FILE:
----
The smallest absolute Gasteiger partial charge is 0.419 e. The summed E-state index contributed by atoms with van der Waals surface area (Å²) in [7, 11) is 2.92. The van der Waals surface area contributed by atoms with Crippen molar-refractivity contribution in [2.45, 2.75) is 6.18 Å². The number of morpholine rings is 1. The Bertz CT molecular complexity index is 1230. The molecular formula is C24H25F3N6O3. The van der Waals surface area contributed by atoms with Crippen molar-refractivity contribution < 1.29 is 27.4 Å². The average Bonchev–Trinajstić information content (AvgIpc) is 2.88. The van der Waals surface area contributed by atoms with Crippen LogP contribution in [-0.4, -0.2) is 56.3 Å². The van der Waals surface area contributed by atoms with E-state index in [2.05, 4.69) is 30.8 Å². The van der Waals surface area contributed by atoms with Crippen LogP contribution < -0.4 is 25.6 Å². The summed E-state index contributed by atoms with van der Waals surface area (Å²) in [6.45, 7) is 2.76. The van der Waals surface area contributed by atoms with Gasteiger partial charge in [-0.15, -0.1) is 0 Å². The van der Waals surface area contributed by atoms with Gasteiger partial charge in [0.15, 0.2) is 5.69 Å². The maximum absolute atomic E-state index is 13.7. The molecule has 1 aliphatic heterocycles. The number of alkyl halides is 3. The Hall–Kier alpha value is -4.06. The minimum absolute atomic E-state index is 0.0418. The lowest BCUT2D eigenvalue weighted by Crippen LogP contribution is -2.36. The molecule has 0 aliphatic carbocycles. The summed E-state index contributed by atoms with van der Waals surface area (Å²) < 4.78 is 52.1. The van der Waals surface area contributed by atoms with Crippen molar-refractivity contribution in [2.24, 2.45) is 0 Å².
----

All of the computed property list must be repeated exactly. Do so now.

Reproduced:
The smallest absolute Gasteiger partial charge is 0.419 e. The summed E-state index contributed by atoms with van der Waals surface area (Å²) in [7, 11) is 2.92. The van der Waals surface area contributed by atoms with Crippen molar-refractivity contribution in [2.45, 2.75) is 6.18 Å². The number of morpholine rings is 1. The Bertz CT molecular complexity index is 1230. The molecular formula is C24H25F3N6O3. The van der Waals surface area contributed by atoms with Crippen molar-refractivity contribution < 1.29 is 27.4 Å². The average Bonchev–Trinajstić information content (AvgIpc) is 2.88. The van der Waals surface area contributed by atoms with Crippen LogP contribution in [-0.4, -0.2) is 56.3 Å². The van der Waals surface area contributed by atoms with E-state index in [2.05, 4.69) is 30.8 Å². The van der Waals surface area contributed by atoms with Crippen LogP contribution < -0.4 is 25.6 Å². The summed E-state index contributed by atoms with van der Waals surface area (Å²) in [6.45, 7) is 2.76. The van der Waals surface area contributed by atoms with Gasteiger partial charge in [-0.15, -0.1) is 0 Å². The van der Waals surface area contributed by atoms with Gasteiger partial charge in [0.15, 0.2) is 5.69 Å². The maximum absolute atomic E-state index is 13.7. The molecule has 1 aliphatic heterocycles. The number of alkyl halides is 3. The Hall–Kier alpha value is -4.06. The minimum absolute atomic E-state index is 0.0418. The lowest BCUT2D eigenvalue weighted by Crippen LogP contribution is -2.36. The molecule has 0 aliphatic carbocycles. The summed E-state index contributed by atoms with van der Waals surface area (Å²) < 4.78 is 52.1. The van der Waals surface area contributed by atoms with Crippen molar-refractivity contribution in [2.24, 2.45) is 0 Å².